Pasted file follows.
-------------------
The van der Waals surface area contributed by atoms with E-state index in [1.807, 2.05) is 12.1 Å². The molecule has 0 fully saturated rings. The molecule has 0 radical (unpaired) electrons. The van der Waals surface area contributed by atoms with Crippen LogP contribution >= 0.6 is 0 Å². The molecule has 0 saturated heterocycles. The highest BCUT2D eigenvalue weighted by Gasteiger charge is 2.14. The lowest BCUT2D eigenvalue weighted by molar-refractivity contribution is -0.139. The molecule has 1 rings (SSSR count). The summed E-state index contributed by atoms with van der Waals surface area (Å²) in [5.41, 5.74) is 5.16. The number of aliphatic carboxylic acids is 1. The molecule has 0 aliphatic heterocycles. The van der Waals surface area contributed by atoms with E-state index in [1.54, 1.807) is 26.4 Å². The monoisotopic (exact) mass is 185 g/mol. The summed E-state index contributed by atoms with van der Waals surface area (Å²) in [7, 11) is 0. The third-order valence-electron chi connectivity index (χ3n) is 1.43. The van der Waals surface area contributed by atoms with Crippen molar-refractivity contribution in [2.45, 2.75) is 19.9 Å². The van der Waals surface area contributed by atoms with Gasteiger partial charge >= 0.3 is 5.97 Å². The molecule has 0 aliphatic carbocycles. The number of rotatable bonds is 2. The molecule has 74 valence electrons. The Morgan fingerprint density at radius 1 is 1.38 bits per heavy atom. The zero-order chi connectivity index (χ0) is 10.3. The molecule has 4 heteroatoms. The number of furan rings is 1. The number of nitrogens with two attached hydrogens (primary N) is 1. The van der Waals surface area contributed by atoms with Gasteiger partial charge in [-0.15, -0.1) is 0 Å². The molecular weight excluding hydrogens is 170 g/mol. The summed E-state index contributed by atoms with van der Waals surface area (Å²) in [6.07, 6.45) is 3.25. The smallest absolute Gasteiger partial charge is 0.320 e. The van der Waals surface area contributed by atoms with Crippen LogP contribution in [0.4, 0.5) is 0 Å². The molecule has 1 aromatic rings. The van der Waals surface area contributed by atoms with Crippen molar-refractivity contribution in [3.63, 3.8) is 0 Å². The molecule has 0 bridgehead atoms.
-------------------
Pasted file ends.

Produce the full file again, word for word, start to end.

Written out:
The van der Waals surface area contributed by atoms with E-state index in [1.807, 2.05) is 12.1 Å². The molecule has 0 fully saturated rings. The molecule has 0 radical (unpaired) electrons. The van der Waals surface area contributed by atoms with Crippen LogP contribution >= 0.6 is 0 Å². The molecule has 0 saturated heterocycles. The highest BCUT2D eigenvalue weighted by Gasteiger charge is 2.14. The lowest BCUT2D eigenvalue weighted by molar-refractivity contribution is -0.139. The molecule has 1 rings (SSSR count). The summed E-state index contributed by atoms with van der Waals surface area (Å²) in [5.41, 5.74) is 5.16. The number of aliphatic carboxylic acids is 1. The molecule has 0 aliphatic heterocycles. The van der Waals surface area contributed by atoms with E-state index in [1.54, 1.807) is 26.4 Å². The monoisotopic (exact) mass is 185 g/mol. The summed E-state index contributed by atoms with van der Waals surface area (Å²) in [7, 11) is 0. The third-order valence-electron chi connectivity index (χ3n) is 1.43. The van der Waals surface area contributed by atoms with Crippen molar-refractivity contribution in [2.45, 2.75) is 19.9 Å². The van der Waals surface area contributed by atoms with Gasteiger partial charge >= 0.3 is 5.97 Å². The molecule has 0 aliphatic carbocycles. The number of rotatable bonds is 2. The molecule has 74 valence electrons. The Morgan fingerprint density at radius 1 is 1.38 bits per heavy atom. The zero-order chi connectivity index (χ0) is 10.3. The molecule has 4 heteroatoms. The number of furan rings is 1. The number of nitrogens with two attached hydrogens (primary N) is 1. The van der Waals surface area contributed by atoms with Gasteiger partial charge in [-0.15, -0.1) is 0 Å². The molecular weight excluding hydrogens is 170 g/mol. The summed E-state index contributed by atoms with van der Waals surface area (Å²) in [6.07, 6.45) is 3.25. The smallest absolute Gasteiger partial charge is 0.320 e. The van der Waals surface area contributed by atoms with Crippen LogP contribution in [0.4, 0.5) is 0 Å². The molecule has 1 aromatic rings. The van der Waals surface area contributed by atoms with Crippen molar-refractivity contribution in [3.63, 3.8) is 0 Å². The molecule has 0 bridgehead atoms.